• In the Heart of the Action – Especially at night, you can barely walk out the door of your hotel without tripping over two parties. Staying downtown makes the convention seem like it goes all hours of the night, which can either be a good thing, or a bad one.
  • Harder to Get – When Hotelpocalypse hits, you will feel the stress like you have never felt stress before in your life. Why? Because there are about somewhere less than 130,000 attendees trying for just 11,205 possible available downtown hotel rooms (and in reality, there’s less than that). The process in 2017 was based on luck, rather than speed – but it doesn’t make the drawn-out process any less stressful. However, CCI is often able to offer some of these returned rooms to those who didn’t score a downtown hotel and wanted one, but don’t count on absolutely getting a downtown hotel just because you want one. Like with all things at Comic-Con, demand simply outweighs supply.

Do you have a preference for staying inside or outside the Gaslamp? Let us know in the comments.

About Kerry Dixon

Kerry Dixon is Editor-in-Chief of The San Diego Comic-Con Unofficial Blog and the site’s resident panel guru.

  • Randy Nickel

    How in the world does anyone get all that information done in under two minutes?

  • Ed

    This is gonna be my first time, so i wanna book somewhere near to gaslamp… just to complete my entire life-dream.

  • semigeekgirl

    Google auto-fill and sheer panic-induced speed. At least for me.

  • Jon Racasa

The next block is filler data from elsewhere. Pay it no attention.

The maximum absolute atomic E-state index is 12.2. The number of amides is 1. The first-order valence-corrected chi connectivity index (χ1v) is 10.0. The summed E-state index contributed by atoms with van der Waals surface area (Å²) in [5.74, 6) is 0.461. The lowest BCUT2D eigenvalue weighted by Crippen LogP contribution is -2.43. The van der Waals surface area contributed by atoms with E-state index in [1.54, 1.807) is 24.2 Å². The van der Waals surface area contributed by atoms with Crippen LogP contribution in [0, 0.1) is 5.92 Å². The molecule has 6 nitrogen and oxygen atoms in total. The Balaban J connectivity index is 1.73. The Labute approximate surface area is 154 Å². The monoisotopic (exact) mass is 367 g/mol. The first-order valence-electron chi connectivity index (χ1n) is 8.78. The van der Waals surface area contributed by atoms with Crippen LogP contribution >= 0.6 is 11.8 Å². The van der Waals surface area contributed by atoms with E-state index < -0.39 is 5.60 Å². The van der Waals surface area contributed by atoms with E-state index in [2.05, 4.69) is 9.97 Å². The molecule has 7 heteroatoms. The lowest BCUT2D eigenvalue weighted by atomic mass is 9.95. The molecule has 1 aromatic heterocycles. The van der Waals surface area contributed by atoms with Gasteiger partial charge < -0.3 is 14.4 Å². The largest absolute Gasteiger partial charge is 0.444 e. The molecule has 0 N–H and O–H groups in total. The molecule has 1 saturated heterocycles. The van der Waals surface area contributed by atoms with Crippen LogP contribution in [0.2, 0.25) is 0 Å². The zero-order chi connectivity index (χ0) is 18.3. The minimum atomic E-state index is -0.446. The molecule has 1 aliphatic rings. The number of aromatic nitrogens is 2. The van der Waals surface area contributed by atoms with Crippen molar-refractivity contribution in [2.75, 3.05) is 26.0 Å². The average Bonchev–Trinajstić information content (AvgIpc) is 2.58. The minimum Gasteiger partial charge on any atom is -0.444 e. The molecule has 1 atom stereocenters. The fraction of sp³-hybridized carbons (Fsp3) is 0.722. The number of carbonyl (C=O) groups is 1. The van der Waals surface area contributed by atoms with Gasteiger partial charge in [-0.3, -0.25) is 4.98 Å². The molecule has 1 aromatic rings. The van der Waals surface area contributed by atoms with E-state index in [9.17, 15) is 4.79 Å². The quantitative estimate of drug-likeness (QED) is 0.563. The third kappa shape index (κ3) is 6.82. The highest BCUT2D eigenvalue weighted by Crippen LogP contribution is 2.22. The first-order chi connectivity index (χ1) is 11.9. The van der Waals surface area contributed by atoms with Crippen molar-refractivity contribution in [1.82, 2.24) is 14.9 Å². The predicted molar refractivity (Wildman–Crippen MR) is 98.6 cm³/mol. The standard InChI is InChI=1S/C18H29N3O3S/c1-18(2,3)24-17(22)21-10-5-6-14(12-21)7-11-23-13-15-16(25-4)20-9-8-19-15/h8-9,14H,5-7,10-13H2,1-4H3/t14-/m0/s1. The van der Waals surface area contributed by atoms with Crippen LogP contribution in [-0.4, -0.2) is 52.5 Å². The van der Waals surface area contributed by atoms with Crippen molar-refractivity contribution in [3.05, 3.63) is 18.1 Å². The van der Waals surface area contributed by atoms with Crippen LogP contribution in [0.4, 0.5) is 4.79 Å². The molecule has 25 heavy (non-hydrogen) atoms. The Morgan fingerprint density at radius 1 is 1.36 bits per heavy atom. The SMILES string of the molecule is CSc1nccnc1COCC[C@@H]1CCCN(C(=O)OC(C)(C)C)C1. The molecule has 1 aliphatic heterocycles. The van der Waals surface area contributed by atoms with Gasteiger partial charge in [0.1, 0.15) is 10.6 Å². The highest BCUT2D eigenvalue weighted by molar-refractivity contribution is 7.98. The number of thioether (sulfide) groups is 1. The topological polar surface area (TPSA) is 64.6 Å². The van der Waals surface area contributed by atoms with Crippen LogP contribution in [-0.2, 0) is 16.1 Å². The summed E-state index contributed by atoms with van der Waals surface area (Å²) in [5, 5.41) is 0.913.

i already have enough stress from badge sales now that its purely a lottery system so when it comes to hotels… i just go with the early bird option. i’m not really much for partying at SDCC so i’m glad to be far away from the gaslamp. i also love that i take care of the hotel payment now and when SDCC rolls around, i don’t have to worry about paying for the room and i’ll have that money for food and spending money.

  • Ashley Snowden

    I have done all three, the drive in, outside of Gaslamp, and in Gaslamp. I do prefer Gaslamp and have found if you stay at the “edge” your don’t get sucked into the party life if you are not a “partier” and actually use your room to sleep.

  • Bobobo

    FYI, if someone has a lot of money and does not want to go through the general sale on March 24, then they can actually reserve some nearby hotels for some outrageous prices right now. Just checked the Hilton and Marriott websites. Like the 2 next door hotels, Hilton Bayfront is from $900 per night while Marriott Marquis is from $700 per night, crazy!

  • Mollie P

    “Plus, if you’re lining up for Hall H or Ballroom 20 at night, having the
    option to walk to your hotel for a shower and a change of clothes is much easier if your hotel is a five-ten minute walk, rather than a 20 minute drive.” Make that a 45 minute shuttle ride sometimes.

    Don’t get me wrong, though. I’ve already booked my early bird hotel. I enjoy the peace of knowing that I’ve secured a place to sleep during the con. ALSO I’m not made of money, feel me? PLUS sleeping ballroom 20 line is the worst and makes me hate everything so never again.

  • We don’t have any special trick other than “type like your life depends on it”.

  • Randy Nickel

    lol…alrighty then 🙂

  • Christine S

    I’ve always stayed in Mission Valley (Hotel Circle), but this is the first year my sister and I have done the early bird sale. We’ve always just booked ourselves in the past but this year the Kings Inn (where we’ve stayed the last 3 years) was already booked, at least according to their website) and there didn’t seem to be a lot of availability on Hotels.com. We’re just really comfortable with Hotel Circle. We know how to get there and how to get to the Con from there. We’re creatures of habit, what I can I say 🙂 Anyway, I like being away from the action for a bit and it’s affordable. I agree with Jon, it’s nice to pay now and then build up some spending money over the next four months. And I love the shuttles. It’s a very well-run operation.